A special thanks goes to my kids. When I considered moving here, I related my dream and ideas. Knowing that at my age I could not manage this alone, I approached my son John and asked him if he was interested. I listed my options. I would either settle into a condo life-style or do the hobby farm.

He immediately said he would really like to do the farm bit. Now John has never been on or near a farm, but he enthusiastically researched what we needed to do and learned the appropriate skills. He took off and is still going. He has divided pastures, repair water lines, (actually locating lines by use of a divining rod) We have 5 acres, so not easy. Only having been on a horse once in his life, he took over the handling of Diesel. When offered two basically green rescue horses, he took them on. He had to learn not only to ride, but to stay on a bucking, green horse. Despite a few cracked ribs, he is still at it. Pippa is so gentle now that my two girls ride her. Nessa is much more spirited, an off-track racer, but responds beautifully to ground work and has been ridden also. She is still a work in progress. Forever grateful to John. Bridget comes out weekly and finds things that need to be done that I have not done. She has done carpentry work, electrical work. She has set up and moved portable chicken coops between garage and outdoor coop. She gives Diesel and the other horses weekly brushings, tail detanglement, carrots, and lots and lots of love. She helped me with my little art project of solar mason jar lights on the patio and put up cutesy signs around the yard such as Bee crossing, Chicken Crossing, Fresh eggs, etc. I'm sure she thought I was becoming a little demented. She taught he how to use a drill, put together a utility cart and so much more. She also has done the mundane and dirty work such as pooper scooping after the horses (wheel barrels full), cleaning out and power washing the goat house, even taking me to Urgent Care when I forgot to wear safety glasses while power washing and earned a divot in my eye for my troubles. Obviously, she had the patience of Job.I just cannot express enough gratitude to her. This web page is her idea. She not only encouraged me but put a lot of time and effort into it.

Cathy also is out weekly. She is not a "tool "type of person. Her background is Naturopathic medicine - she is, in fact, a doctor of Naturopathic and Chinese medicine. She advises me on what supplements I should give the animals to help their immune system, or topical ointments for the odd scratch. She pooper scoops (also wheel barrels full), cleans the goat house, takes me on farm errands, brushes the horses and rides Pippa whenever she can. She is currently volunteering in Ecuador and will be away for over a year. Dear, Oh dear, she will be missed. There might be a lot of Skyping going on. My son Tom lives almost three hours away. As a mechanical engineer, he fields lots of calls on how to get this or that to work better, how to use a leverage to move things, and construction issues. He supports me in whatever I might want to do, giving advice pro or con. Thanks Tom for fielding the COUNTLESS construction and financial questions. I am reminded of the biblical phrase, " Your children will be like vines (or was it olive branches) around your table".  My garden over floweth!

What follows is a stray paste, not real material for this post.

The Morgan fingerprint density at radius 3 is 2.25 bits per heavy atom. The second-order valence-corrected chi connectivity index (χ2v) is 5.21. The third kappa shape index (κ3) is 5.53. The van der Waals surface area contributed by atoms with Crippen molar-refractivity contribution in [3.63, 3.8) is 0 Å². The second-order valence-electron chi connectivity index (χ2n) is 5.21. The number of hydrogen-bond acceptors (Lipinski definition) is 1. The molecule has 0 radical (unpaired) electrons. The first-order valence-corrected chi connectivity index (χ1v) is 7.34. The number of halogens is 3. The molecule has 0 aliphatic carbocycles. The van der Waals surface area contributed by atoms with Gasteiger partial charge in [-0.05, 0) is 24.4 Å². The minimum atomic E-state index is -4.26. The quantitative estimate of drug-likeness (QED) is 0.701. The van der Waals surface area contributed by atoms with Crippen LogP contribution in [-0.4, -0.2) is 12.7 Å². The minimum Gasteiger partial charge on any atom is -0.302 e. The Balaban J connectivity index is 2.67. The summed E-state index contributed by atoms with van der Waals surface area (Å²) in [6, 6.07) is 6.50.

I am so happy, I now under stand the phrase "over the moon"  Spot and Blaze went to their forever home together. I really did not want to separate them.  A very nice (putting it mildly) couple came out with their grand daughter-a gentle, beautiful, smart child- to look at  the doelings. I think the grand daughter had a love at first sight moment. She plans to keep the name Blaze but will change spot to a more fun name.  I think it was Tyra after Tyra Banks, a beautiful name for a pretty little goat. The girls went home with them. Happily they do not live too far away and we can keep in touch. I am so pleased that the girls found such a wonderful home.

I am also sad. My animals have always been an extension of family to me. I also feel that if I took them on it is my responsibility to do the best I can for them. Chekelu, their mother, called for them for a while and then settled down eating. I will need to milk her tonight...waiting for sun to go behind the house so it will be cooler on patio. (We excavated the barn, and paddock and the patio is now our barn.)

My plan is to breed only on doe each year and give the other the year off. Best laid plans... Our vet  thought our young buck was too young and small to do the deed and was not smelly enough to be acceptable to the gals...HA! Nature,  you got to love her.

My family is grown, we are no longer big milk drinkers, although I have a glass mid afternoon and cereal and milk for breakfast . The last batch of accumulated milk was turned into yogurt. I do want to make cheese. Now that I will have double milk I won't have to wait so long to collect enough.

I milk one time a day-morning and leave the kids with moms all day, separating them at night. Anaya is still nursing her big boy -50lbs (b.April 21) but Chekelu might have to be milked twice to be comfortable. If anyone has any suggestions, please send them along.

John is now getting ready to put Pippa up for sale. That also is sad. She is gentle and a sweet heart and my 2 daughters enjoyed riding her every week end. But he will be taking on another horse soon as Nessa is almost ready to go also

For all things I am grateful , but especially for my family and that includes you LaVada.

End of very fulfilling days